Dog Sees God: Confessions of a Teenage Blockhead isn’t for everyone, even in Raw Street Productions’ energetic and sincere production. Fans of Charles M. Shultz’s Peanuts cartoons may chafe at their favorite characters becoming troubled teenagers who drink, smoke, curse, fool around, and set fires. Younger audiences may feel playwright Bert V. Royal’s many Peanuts references sailing over their heads.
Then again, Peanuts— written and drawn by Schulz for 50 years, and still in syndication in newspapers including the Philadelphia Inquirer– has been ubiquitous for decades. Who doesn’t know the Peanuts Christmas special? A brief reference to the gang’s dancing earned a huge laugh at last Saturday’s matinee, as did the “waa-waa” teachers’ voices.
Not the Sunday funnies
Royal’s 2004 “unauthorized parody” thinly disguises the gang’s identities in a mess of angsty dysfunctional youth. In director Freddie Lozzi’s production, Dan D’Albis plays CB (Charlie Brown), who’s mourning the death of his beagle from rabies. CB’s unnamed sister (Sally in the comics), played by Madison Caudullo, is perhaps the healthiest teen, though she lives in a fantasy world and often re-invents her identity.
CB’s philosophical friend Linus is now Van (Ryker Dalton), whose deep musings are blunted by pot. His friends forced him to burn his blanket just two months ago. Piano-playing Schroeder is Beethoven (CJ Heston), who loves Chopin, is gay, and faces relentless bullying from his former friends, particularly Pig-Pen. Played by Jimmy Guckin, he now goes by Matt, and hearing his old nickname sets him off.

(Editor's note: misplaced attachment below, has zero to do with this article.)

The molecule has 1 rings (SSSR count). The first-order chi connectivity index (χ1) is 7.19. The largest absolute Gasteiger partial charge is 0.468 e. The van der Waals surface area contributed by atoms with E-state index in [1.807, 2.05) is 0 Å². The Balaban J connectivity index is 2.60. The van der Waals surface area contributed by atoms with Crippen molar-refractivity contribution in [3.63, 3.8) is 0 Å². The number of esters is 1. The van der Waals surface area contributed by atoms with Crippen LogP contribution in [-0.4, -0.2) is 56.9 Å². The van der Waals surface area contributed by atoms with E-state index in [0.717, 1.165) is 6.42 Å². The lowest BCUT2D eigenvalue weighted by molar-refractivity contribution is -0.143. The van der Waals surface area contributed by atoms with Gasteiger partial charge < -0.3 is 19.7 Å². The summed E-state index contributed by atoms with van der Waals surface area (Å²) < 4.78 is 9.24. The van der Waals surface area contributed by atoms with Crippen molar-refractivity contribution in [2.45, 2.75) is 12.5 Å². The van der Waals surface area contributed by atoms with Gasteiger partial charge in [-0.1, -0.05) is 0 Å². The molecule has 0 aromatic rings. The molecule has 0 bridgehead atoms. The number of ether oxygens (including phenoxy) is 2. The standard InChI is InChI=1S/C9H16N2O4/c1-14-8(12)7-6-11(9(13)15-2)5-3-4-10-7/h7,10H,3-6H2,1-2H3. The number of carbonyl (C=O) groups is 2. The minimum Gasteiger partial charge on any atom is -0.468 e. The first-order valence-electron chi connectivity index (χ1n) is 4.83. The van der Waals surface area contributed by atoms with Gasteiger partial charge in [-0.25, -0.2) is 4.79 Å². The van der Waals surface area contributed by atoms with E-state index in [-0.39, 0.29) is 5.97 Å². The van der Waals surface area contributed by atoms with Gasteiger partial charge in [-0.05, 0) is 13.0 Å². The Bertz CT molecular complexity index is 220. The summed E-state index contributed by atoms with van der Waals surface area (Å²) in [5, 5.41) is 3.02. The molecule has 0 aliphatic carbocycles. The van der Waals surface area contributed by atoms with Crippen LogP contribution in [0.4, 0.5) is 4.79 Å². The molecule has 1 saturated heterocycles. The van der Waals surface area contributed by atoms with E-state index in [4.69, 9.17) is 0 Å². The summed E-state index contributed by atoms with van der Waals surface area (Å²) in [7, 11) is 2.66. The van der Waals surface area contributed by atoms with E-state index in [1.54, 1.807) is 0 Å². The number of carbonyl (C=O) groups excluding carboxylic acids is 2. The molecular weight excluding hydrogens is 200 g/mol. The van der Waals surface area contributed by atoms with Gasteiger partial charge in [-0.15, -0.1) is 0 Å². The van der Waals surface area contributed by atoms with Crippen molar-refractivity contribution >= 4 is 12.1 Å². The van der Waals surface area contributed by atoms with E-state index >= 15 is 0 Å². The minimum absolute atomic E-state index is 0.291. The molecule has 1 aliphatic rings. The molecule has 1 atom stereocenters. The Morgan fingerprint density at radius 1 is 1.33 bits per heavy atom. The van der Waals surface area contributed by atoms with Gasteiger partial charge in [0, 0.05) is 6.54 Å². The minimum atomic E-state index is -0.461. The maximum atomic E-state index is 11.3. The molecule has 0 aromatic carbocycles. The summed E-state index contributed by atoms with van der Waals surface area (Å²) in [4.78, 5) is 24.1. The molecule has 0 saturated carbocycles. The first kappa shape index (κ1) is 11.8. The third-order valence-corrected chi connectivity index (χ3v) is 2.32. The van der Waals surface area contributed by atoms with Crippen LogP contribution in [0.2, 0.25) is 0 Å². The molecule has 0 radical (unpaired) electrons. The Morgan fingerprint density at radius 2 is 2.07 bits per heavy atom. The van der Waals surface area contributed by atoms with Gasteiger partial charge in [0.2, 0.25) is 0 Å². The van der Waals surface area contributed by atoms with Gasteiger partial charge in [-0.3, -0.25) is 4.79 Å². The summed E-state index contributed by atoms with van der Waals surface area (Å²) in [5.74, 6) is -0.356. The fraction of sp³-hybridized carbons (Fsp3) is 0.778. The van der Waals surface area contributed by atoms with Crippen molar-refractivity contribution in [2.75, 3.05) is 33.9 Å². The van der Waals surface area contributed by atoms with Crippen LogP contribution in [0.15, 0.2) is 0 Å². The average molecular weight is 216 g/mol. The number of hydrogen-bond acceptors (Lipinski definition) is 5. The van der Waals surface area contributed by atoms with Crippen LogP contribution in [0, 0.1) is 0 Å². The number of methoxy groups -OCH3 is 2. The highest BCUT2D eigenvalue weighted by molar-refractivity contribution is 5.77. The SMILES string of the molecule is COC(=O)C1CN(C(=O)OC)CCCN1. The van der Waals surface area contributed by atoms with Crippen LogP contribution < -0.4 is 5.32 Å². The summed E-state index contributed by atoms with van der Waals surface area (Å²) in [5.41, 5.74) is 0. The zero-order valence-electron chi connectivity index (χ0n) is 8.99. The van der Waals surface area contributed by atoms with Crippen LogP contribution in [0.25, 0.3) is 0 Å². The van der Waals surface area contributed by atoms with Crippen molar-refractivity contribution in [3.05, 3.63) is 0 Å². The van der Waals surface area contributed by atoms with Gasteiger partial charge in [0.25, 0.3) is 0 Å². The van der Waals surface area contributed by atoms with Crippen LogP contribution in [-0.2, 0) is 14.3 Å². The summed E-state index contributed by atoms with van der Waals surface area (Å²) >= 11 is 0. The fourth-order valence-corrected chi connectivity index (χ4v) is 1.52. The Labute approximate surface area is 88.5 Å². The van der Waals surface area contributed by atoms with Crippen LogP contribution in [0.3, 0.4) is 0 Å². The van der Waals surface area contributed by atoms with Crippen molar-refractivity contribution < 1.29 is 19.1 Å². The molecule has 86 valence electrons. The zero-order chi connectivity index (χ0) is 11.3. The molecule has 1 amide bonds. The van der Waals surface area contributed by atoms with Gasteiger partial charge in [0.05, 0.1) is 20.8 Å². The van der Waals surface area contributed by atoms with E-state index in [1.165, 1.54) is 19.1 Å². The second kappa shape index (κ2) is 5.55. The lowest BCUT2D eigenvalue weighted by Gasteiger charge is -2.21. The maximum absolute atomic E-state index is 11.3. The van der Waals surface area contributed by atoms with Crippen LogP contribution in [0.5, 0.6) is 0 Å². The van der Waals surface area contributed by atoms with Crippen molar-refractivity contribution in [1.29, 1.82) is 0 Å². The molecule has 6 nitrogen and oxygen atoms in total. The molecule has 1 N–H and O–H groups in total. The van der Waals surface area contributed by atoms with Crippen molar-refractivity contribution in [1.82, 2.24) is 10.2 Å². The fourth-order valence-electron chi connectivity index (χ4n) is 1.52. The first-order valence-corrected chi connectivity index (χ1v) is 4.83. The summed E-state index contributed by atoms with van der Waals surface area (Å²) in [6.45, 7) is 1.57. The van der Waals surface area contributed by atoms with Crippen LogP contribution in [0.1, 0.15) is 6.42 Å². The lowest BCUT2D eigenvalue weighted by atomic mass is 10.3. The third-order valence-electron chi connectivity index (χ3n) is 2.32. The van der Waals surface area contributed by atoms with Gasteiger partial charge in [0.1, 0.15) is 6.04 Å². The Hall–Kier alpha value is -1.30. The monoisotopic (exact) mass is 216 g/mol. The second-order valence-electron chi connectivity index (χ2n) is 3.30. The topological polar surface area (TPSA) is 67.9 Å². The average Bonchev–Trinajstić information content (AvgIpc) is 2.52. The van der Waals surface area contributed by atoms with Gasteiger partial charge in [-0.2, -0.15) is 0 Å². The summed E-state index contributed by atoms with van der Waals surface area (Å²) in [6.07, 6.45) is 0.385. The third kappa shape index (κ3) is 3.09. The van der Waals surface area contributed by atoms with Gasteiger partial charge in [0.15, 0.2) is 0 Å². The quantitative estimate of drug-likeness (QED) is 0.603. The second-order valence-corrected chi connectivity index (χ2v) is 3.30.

Peppermint Patty becomes Tricia (Tara Hernon) and her pal Marcie is, unimaginatively, Marcy (Gracie Hudson); they share a bottle of Kahlua at lunch. Charlie Brown’s nemesis, Lucy (Gianna Lozzi-Wolf), appears in one memorable scene. She’s incarcerated because she set The Little Red-Haired Girl’s hair on fire.
Raw Street performs Dog Sees God at Connie’s Ric Rac, a small, dark, comfortable bar in the Italian Market. It’s not a typical theater and doesn’t draw a typical theater crowd, which feels right for this play. Lozzi and designers Fred Lozzi Sr. and Jake Wolf keep the set simple and mobile for the play’s many scenes. Rachel Segal’s costumes don Charlie in yellow and black in understated ways.
Teens means angst
Beyond its sardonic Peanuts cleverness, Dog Sees God aspires to say something, and Lozzi smartly resists presenting the message gushing out as maudlin melodrama. In typical Charlie Brown fashion, even doing the right thing – standing up for Beethoven – results in chaos, and CB’s coming out is squashed by Lucy saying with her typical bluntness, “You’re not cool enough to be gay.”
D’Albis’s CB anchors the play with a gentle introspection that channels his beloved, hapless character. Dog Sees God is framed by CB’s letters to an old pen pal, revealed as only “CS,” which might be Royal’s way of apologizing to Schulz for all the sex, drugs, and rock ‘n’ roll in his raucous script.
Schulz might utter Charlie Brown’s most famous phrase, “Good grief,” another big laugh for CB, if he could see Dog Sees God. He might also say, “Good play!”
~ Broad Street Review